Cameron vs. thousands: Will massive protests against Syria campaign prevail in UK politics?

Richard Sudan
Richard Sudan is a London-based writer, political activist, and performance poet. His writing has been published in many prominent publications, including the Independent, the Guardian, Huffington Post and Washington Spectator. He has been a guest speaker at events for different organizations ranging from the University of East London to the People's Assembly covering various topics. His opinion is that the mainstream media has a duty to challenge power, rather than to serve power. Richard has taught writing poetry for performance at Brunel University.
© Richard Sudan
Thousands of people rallied outside Downing Street in London on Saturday to oppose the government’s call to begin airstrikes in Syria – a move which David Cameron will demand imminently.

The path leading up to this moment bears all the characteristics of the disastrous and illegal war waged against Iraq in 2003.

And this time around, UK Prime Minister David Cameron, is busy trying to build cross-party support in order to ensure that when the vote is called he will have enough MPs on board to back him.

He has been steadily whipping up advocacy for his latest foolhardy campaign, the mistakes and lessons of the previous regime of Tony Blair apparently lost on him.

Cameron is unable it seems, to firmly grasp history, has a selective memory, and is incapable of seeing the danger in Britain getting involved with airstrikes over Syria.
The reality is, that he wants these airstrikes badly, understands the consequences and is determined to lead Britain into another unwanted war of aggression, which lets be clear, is the only way this so called ‘intervention’ will actually be viewed by those on the receiving end of British bombs in Syria.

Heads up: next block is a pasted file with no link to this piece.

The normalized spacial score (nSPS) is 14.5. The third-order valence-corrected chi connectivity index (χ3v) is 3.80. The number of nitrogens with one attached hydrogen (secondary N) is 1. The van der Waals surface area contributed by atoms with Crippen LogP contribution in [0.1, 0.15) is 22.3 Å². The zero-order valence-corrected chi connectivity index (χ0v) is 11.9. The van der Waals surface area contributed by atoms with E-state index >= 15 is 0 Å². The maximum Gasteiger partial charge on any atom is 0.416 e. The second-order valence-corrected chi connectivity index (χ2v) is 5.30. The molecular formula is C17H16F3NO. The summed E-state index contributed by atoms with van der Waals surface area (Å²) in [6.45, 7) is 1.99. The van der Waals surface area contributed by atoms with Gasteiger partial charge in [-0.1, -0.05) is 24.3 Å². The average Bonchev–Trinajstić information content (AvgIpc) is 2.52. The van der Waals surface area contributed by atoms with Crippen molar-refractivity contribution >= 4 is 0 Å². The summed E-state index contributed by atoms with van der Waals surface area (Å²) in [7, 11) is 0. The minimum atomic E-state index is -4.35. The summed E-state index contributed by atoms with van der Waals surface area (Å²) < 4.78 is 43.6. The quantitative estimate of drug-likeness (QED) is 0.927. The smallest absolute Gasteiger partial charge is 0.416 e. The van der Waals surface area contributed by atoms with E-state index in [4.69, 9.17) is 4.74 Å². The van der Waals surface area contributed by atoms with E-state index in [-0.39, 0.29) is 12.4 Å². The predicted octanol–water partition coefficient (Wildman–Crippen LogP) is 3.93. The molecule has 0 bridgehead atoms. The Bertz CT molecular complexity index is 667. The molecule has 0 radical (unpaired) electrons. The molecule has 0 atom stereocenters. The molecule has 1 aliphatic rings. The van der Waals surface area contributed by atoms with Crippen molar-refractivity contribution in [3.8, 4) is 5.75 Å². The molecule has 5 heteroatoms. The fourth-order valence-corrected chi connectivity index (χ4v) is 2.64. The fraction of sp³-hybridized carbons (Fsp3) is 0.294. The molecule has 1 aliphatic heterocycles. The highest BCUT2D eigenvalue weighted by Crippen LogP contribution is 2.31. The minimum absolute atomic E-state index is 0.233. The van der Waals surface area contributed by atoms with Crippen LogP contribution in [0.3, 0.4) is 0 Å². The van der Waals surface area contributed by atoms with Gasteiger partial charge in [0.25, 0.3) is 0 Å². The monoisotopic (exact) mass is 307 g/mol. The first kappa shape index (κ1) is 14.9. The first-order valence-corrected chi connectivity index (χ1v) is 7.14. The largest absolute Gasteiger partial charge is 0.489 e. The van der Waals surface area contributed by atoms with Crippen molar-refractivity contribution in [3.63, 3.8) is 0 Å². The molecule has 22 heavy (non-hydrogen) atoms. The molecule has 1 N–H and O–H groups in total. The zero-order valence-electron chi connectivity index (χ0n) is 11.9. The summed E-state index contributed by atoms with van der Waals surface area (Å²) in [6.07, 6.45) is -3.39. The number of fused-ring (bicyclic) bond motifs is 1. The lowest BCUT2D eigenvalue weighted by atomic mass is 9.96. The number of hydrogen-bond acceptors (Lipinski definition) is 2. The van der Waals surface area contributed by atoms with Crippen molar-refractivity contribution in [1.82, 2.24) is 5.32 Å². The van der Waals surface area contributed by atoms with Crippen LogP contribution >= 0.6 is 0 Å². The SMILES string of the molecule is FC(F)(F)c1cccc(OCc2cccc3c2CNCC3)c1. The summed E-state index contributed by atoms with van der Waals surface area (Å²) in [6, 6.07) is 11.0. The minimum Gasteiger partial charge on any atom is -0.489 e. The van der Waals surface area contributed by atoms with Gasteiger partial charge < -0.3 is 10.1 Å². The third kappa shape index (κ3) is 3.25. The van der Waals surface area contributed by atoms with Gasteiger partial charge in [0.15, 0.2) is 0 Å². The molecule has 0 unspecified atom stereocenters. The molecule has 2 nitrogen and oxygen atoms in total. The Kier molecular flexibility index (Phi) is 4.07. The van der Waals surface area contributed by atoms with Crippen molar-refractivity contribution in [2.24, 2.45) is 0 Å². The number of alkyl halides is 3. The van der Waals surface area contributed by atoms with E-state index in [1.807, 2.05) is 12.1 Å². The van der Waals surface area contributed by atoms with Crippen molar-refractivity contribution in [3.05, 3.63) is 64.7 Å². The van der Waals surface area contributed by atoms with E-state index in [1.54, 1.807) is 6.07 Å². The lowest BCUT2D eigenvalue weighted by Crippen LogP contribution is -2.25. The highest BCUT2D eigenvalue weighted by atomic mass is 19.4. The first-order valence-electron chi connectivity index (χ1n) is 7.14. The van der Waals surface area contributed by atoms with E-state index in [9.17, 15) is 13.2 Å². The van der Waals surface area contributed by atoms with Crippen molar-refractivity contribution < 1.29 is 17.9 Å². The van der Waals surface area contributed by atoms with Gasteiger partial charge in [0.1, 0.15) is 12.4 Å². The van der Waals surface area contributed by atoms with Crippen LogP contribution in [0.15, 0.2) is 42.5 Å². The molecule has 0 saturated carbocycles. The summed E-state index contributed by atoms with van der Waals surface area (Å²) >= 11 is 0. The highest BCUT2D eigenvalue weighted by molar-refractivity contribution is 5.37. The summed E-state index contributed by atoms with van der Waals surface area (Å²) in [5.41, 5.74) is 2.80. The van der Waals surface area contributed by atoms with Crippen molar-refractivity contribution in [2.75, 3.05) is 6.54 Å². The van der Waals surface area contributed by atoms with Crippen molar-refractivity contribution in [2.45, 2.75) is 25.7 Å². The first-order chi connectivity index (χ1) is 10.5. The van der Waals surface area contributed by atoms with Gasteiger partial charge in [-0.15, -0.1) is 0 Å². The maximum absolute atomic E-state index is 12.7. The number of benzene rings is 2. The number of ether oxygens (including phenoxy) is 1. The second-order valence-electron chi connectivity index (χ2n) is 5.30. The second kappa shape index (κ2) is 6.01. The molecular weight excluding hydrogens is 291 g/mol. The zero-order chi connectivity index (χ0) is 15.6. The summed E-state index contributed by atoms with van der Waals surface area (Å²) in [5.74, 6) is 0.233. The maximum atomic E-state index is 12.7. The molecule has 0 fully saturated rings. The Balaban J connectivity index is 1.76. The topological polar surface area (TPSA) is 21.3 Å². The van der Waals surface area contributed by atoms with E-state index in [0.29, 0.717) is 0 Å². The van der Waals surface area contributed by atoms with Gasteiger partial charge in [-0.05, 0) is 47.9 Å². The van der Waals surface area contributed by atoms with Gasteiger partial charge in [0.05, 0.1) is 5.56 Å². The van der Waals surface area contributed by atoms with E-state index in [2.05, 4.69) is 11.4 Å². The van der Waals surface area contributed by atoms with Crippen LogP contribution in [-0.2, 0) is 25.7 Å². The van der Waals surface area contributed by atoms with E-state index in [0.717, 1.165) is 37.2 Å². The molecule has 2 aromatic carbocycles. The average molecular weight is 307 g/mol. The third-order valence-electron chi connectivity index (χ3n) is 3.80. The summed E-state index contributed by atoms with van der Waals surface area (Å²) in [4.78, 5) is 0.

Cameron is quick to call for a ‘humanitarian intervention’ when it involves dropping bombs illegally into nations against the wishes of existing governments and other regional players. He is less quick to call for a ‘humanitarian intervention’ when it comes to helping refugees fleeing the wars our nations helped create. Rather, he has advocated tighter border controls and followed the swing to the right which seems to have taken place across the continent.

It’s a sorry state of affairs, and while the war drums beat, many sections of the media are singing the same tune as Cameron.

The Murdoch-owned press is overwhelmingly pro-war in its overall coverage of Syria. This is unsurprising given Murdoch’s personal interest in ensuring the West joins this war against the wishes of the Syrian government. Genie Oil which operates in Syria, and which Murdoch is linked to, would stand to benefit from remaining oil reserves with the removal of the Syrian government.

Who attended the anti-bombing rally?

The British people are wising up to these facts, and yesterday’s protest which was organised by the Stop the War Coalition (STW) was held in solidarity with Syria, and aimed to highlight the fact that despite misleading polls and newspaper headlines, most Brits are against joining other Western nations in bombing Syria.

Many notable figures and personalities were present and a petition signed by them was handed to 10 Downing Street.

Among the names on the list were Frankie Boyle the comedian and artist and musician Brian Eno.

George Galloway, who is running for London mayor was also at the demonstration to offer his support. Meanwhile, other politicians including the Green Party’s Caroline Lucas and Diane Abbott were present. However, Galloway was the only candidate standing for London Mayor who showed up. Sadiq Khan and Zac Goldsmith, the Labour and Tory candidates respectively were nowhere to be seen, presumably due to their support for David Cameron.

Divisions in Labour camp

Labour is deeply divided on the issue of Syria and there is already talk of Jeremy Corbyn offering his MPs a ‘free vote’ on Syria, rather than demanding they fall in line with his position which is to oppose the airstrikes.